Authorities in Nepal arrested on Friday the Dalai Lama's new representative in the Himalayan country after he held a news conference calling for protection of Tibetan refugee rights, sources said.
The arrest of Thinley Lama, volunteer coordinator of the Tibetan Refugee Welfare Office, came amid persistent pressure from Beijing urging the Nepalese government to stop “anti-China activities” by Tibetan refugees.
He was taken away and interrogated by police after he held a press conference asking the Nepal government to ensure the rights of the country’s 20,000 Tibetan refugees under Nepal’s new constitution.
The press conference, held at a Kathmandu hotel, was Thinley Lama’s first since his June appointment.
Thinley Lama, a Nepali citizen, was expected to be released after signing specific "commitments," a source said, speaking on condition of anonymity.
“They want him to shackle himself in future press conferences,” the source said.
Rights groups criticized the Nepali government and called for strong action from the international community and an end to what they called "persecution" of Tibetan refugees in Nepal.
"I think this gesture—arresting this representative of the Tibetan government in exile—brings us to a new low," Sophie Richardson, Human Rights Watch's Asia advocacy director, told RFA.
"We have not seen behavior this specific, this aggressive, and frankly this baseless, in quite some time, and it is a very alarming development that requires a fairly vociferous response from the international community to make sure that the government of Nepal is upholding its obligations to Tibetans," she said.
China has been more aggressive in urging Nepal to take action against Tibetan refugees since last month when the new Chinese ambassador to Nepal, Yang Houlan, assumed office, news reports said.
Yang had reminded the Nepali government and political parties in the country against allowing any “anti-China activity” by Tibetans living in Nepal, the reports said.
Refugees under pressure
Tibetan refugees living in Nepal are under pressure to avoid asserting their national identity as their host country moves closer to its powerful northern neighbor China, analysts say.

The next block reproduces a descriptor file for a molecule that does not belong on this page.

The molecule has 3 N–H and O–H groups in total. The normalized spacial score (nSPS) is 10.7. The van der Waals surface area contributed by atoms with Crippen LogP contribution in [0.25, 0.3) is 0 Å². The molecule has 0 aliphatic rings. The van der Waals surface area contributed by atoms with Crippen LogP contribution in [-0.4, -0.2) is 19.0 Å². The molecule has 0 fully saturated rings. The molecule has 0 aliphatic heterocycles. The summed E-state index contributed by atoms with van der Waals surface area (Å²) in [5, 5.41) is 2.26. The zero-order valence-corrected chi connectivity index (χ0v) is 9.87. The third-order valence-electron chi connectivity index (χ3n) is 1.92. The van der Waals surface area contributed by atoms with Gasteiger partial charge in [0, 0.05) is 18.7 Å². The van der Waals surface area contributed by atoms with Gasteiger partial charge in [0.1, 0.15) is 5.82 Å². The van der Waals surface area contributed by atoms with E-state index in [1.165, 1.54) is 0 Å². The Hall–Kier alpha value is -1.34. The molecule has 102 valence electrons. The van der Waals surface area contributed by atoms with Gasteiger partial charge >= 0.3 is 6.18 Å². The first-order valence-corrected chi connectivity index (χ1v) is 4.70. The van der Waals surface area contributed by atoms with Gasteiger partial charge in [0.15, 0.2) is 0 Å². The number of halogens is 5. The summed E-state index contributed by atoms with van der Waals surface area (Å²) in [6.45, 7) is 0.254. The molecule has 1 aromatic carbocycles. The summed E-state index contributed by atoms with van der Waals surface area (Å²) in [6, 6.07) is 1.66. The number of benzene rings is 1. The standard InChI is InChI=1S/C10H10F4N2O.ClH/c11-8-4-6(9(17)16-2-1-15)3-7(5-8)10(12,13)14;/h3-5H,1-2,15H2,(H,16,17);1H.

Even religious ceremonies and community gatherings by Tibetans are increasingly viewed with suspicion by authorities in Nepal. They were also prevented from celebrating the birthday of the Dalai Lama last month.
Many of the refugees arrived in Nepal following a failed 1959 Tibetan uprising against Chinese rule in which thousands fled south across the Himalayas.
Many still flee Tibet each year, hoping to transit Nepal to India, home of Tibet’s exiled spiritual leader the Dalai Lama and seat of the Tibetan government-in-exile.
At the press conference on Friday, Thinley referred to four treaties signed between Nepal and Tibet as two "sovereign countries" in 1645, 1789, 1792 and 1856, the Times of India reported.
He noted that on the basis of amicable relations with Tibet, earlier Nepali governments had given sanctuary to Tibetans forced to leave their countries as "political refugees," the report said.
China says there are no Tibetan “refugees,” only illegal immigrants.
"I guess the thing that really ‘got their goat’ was that he referenced old treaties between Nepal and Tibet," said Mikel Dunham, an American writer and blogger on Nepal’s politics who frequently travels to the country.
"That would not have gone down well, particularly with the new Chinese ambassador in Nepal, Yang Houlan, who seems to be the feistiest of all the [Chinese] ambassadors so far."
Sophie Robinson said the Nepali government has stepped up action against Tibetan refugees since regionwide riots and protests in Tibet in March 2008. The refugees had sympathized with their countrymen facing repression in Tibetan regions of China, she said.
"We’ve seen the Nepali government take a number of steps to either restrict the activities of Tibetans or to actively persecute them," Richardson said.
"We’ve certainly documented that in the treatment of Tibetans following the March 2008 protests that took place in Tibetan areas. People were protesting in sympathy in Kathmandu, and we documented some fairly horrific treatment at the hands of the Nepali authorities of people who were exercising their right to freedom of expression."
She also cited a controversial Chinese project aimed at transforming Lumbini, the birthplace of Lord Buddha in the foothills of the Himalayas in Nepal.
"In that marvelously hypocritical way that the Chinese government has, even as Beijing is encouraging the locking up of Tibetans in Nepal, the Chinese government itself is in the middle of a $3 billion project to make Lumbini—which is the birthplace of the Buddha, and therefore one of the most sacred sites for Buddhists—a 'mecca for Buddhists,'” Robinson said.
Dunham said Beijing is using tourism to extend its increasing political influence in Nepal.
"It’s clear that China is intent on positioning itself in Nepal as the main supporter for tourism," he said.
"They’ve got people in China now willing to spend money, and they’re willing to ship them to Nepal to see the Buddhist sites and all of that, and Nepal could use the kind of economic boom that offers," Dunham said.
"But in order for that to be all nice and tidy for the Chinese, of course people like Thinley cannot be around raising dust in the background."
Reported by Richard Finney and Parameswaran Ponnudurai.